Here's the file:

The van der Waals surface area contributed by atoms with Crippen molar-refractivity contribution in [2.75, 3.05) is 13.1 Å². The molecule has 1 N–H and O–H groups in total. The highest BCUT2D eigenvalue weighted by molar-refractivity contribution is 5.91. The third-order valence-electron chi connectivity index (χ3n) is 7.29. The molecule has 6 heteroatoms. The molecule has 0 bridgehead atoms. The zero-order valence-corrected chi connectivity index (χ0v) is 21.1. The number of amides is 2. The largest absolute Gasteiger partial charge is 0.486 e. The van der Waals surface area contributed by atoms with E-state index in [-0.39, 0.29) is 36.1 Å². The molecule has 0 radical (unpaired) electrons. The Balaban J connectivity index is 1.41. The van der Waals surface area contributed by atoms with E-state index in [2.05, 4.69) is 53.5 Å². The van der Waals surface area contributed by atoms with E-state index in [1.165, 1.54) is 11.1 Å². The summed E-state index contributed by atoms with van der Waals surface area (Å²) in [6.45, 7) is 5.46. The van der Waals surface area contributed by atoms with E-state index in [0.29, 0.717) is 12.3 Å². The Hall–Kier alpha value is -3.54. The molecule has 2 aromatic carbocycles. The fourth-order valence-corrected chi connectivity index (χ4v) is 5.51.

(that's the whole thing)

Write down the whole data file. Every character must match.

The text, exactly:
The van der Waals surface area contributed by atoms with Crippen molar-refractivity contribution in [2.75, 3.05) is 13.1 Å². The molecule has 1 N–H and O–H groups in total. The highest BCUT2D eigenvalue weighted by molar-refractivity contribution is 5.91. The third-order valence-electron chi connectivity index (χ3n) is 7.29. The molecule has 6 heteroatoms. The molecule has 0 bridgehead atoms. The zero-order valence-corrected chi connectivity index (χ0v) is 21.1. The number of amides is 2. The largest absolute Gasteiger partial charge is 0.486 e. The van der Waals surface area contributed by atoms with E-state index in [-0.39, 0.29) is 36.1 Å². The molecule has 0 radical (unpaired) electrons. The Balaban J connectivity index is 1.41. The van der Waals surface area contributed by atoms with E-state index in [2.05, 4.69) is 53.5 Å². The van der Waals surface area contributed by atoms with E-state index in [1.165, 1.54) is 11.1 Å². The summed E-state index contributed by atoms with van der Waals surface area (Å²) in [6.45, 7) is 5.46. The van der Waals surface area contributed by atoms with E-state index in [0.29, 0.717) is 12.3 Å². The Hall–Kier alpha value is -3.54. The molecule has 2 aromatic carbocycles. The fourth-order valence-corrected chi connectivity index (χ4v) is 5.51.